*More “Psych-Out”s to come! Hey, psychology is what I know… And yes, that is a reference to the (awesome) television show “Psych”. God, I miss television. And electricity.

Psych-Out 1

Remember how I studied psychology for four years at one of the best universities in the country? Yea, I had forgotten about that, too. There is a lot I don’t remember from all of those long lectures (I never could function properly before 10am), but some of it has stayed with me, mainly concepts in social psychology. So here’s a little lesson for those of you who have never studied psychology, and a refresher for those who have.

 

The Spotlight Effect:

Psychology’s Definition: Thinking that everyone is going to notice something about you; is paying attention

My definition: When you feel as though everyone is watching, but they’re really not. Examples in the U.S. include feeling watched when you’re crying in your car (watch Dane Cook’s “I Did My Best”), dancing in public, or just walking down the street. You wake up in the morning with a huge pimple on your chin. You can’t leave your house because EVERYONE WILL SEE YOU. And they will laugh. Really hard. On the inside.

 

So how does the spotlight effect translate to my situation? A white (well, I look all-white) American girl living in Africa? The reality is that it does not really translate. I actually am being watched and closely scrutinized. Everywhere I go, I am greeted by people I know, and often by people I do not know. Just today, four young children called out to me “Auntie Jaclyn! Auntie Jaclyn!” I knew the name of one of them, but not the names of the other three. Still, I smiled and greeted them as friends.

 

Living in a village of less than 4,000 people, though not including those who come into town every day for business, and a village without light, my fellow villagers become bored and have nothing to do but gossip or talk about the weather (news flash, it rains every day). I can finally appreciate the term “village gossip” because it has now become almost synonymous with “white man gossip”. I walk down the street or sit at a public event and am conscious that I have many eyes on me. Market day is probably the worst day of the week. Children (and adults) from neighboring villages stare and point, and sometimes yell out to me: “White man! Nassara!” Yes, I’m aware I have pale skin; I don’t need reminding.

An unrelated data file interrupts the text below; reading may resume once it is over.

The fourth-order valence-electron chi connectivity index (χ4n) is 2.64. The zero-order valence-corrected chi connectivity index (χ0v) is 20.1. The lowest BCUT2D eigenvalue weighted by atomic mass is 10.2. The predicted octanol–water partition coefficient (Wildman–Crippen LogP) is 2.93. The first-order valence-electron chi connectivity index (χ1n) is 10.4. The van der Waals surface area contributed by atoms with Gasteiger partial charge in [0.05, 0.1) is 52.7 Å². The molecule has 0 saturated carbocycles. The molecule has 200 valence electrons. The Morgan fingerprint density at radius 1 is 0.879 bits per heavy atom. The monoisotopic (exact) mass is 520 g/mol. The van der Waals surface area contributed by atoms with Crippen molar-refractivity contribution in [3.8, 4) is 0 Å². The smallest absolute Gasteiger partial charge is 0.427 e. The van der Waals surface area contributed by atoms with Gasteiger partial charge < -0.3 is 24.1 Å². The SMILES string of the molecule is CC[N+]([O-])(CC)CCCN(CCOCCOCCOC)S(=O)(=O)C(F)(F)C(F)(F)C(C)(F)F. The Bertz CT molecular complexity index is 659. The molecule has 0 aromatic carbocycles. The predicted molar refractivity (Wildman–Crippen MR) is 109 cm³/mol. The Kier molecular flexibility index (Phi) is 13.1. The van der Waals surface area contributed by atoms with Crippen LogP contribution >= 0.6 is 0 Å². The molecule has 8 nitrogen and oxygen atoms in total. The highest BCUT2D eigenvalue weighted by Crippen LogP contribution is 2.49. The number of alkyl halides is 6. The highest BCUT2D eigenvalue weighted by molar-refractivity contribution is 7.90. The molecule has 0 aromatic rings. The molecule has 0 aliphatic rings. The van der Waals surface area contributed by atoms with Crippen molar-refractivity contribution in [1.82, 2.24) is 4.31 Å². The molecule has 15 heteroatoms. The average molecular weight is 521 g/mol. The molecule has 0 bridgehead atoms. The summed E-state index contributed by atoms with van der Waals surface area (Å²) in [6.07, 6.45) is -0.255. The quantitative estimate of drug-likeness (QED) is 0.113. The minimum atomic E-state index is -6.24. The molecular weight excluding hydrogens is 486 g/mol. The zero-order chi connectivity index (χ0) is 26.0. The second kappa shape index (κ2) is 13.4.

So how do I deal? Well, one of the first things I did when I arrived in Misaje is hang curtains. I bought some plain blue fabric in Nkambe and within the week, had it tailored in Misaje and hung the curtains myself. I didn’t do a great job, but I did well enough to give myself some privacy. I have alone time in my house, which is fine, until I leave my house and am immediately swarmed with people asking if I was in the house. Um, obviously. “The whole time?” Yes…why do you even care??

 

Still, when I am not inside my house, I have to be careful what I wear, what I do and say, where I go, and who I associate with. I went to visit Ben in Nkambe for the Labour Day celebrations May 1st and when I returned, my friend said that he had seen me in Nkambe with my husband. “Not my husband.” “I thought he was your husband.” “He’s not my husband; he’s my brother.” “Oh. Well, I thought he was your husband.” “Not my husband.”